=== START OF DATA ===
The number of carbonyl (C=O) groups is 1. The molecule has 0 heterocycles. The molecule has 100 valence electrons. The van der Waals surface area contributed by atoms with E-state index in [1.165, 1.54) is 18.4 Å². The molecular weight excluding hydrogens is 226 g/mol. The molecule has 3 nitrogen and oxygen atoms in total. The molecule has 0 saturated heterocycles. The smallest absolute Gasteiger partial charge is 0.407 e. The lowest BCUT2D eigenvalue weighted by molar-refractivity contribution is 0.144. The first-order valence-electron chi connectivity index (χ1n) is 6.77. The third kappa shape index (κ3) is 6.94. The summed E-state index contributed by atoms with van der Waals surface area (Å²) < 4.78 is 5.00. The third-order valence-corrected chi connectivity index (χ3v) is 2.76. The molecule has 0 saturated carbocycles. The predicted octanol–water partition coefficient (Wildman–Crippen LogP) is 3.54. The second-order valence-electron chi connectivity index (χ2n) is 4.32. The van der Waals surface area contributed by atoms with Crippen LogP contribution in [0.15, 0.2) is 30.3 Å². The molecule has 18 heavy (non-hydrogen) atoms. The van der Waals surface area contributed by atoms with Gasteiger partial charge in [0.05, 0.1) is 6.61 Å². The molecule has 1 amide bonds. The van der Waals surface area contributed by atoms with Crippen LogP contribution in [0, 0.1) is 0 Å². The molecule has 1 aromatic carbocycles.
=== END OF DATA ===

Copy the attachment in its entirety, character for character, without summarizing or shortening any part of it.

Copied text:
The number of carbonyl (C=O) groups is 1. The molecule has 0 heterocycles. The molecule has 100 valence electrons. The van der Waals surface area contributed by atoms with E-state index in [1.165, 1.54) is 18.4 Å². The molecular weight excluding hydrogens is 226 g/mol. The molecule has 3 nitrogen and oxygen atoms in total. The molecule has 0 saturated heterocycles. The smallest absolute Gasteiger partial charge is 0.407 e. The lowest BCUT2D eigenvalue weighted by molar-refractivity contribution is 0.144. The first-order valence-electron chi connectivity index (χ1n) is 6.77. The third kappa shape index (κ3) is 6.94. The summed E-state index contributed by atoms with van der Waals surface area (Å²) < 4.78 is 5.00. The third-order valence-corrected chi connectivity index (χ3v) is 2.76. The molecule has 0 saturated carbocycles. The predicted octanol–water partition coefficient (Wildman–Crippen LogP) is 3.54. The second-order valence-electron chi connectivity index (χ2n) is 4.32. The van der Waals surface area contributed by atoms with Crippen LogP contribution in [0.15, 0.2) is 30.3 Å². The molecule has 18 heavy (non-hydrogen) atoms. The van der Waals surface area contributed by atoms with Gasteiger partial charge in [0.05, 0.1) is 6.61 Å². The molecule has 1 amide bonds. The van der Waals surface area contributed by atoms with Crippen LogP contribution in [0, 0.1) is 0 Å². The molecule has 1 aromatic carbocycles.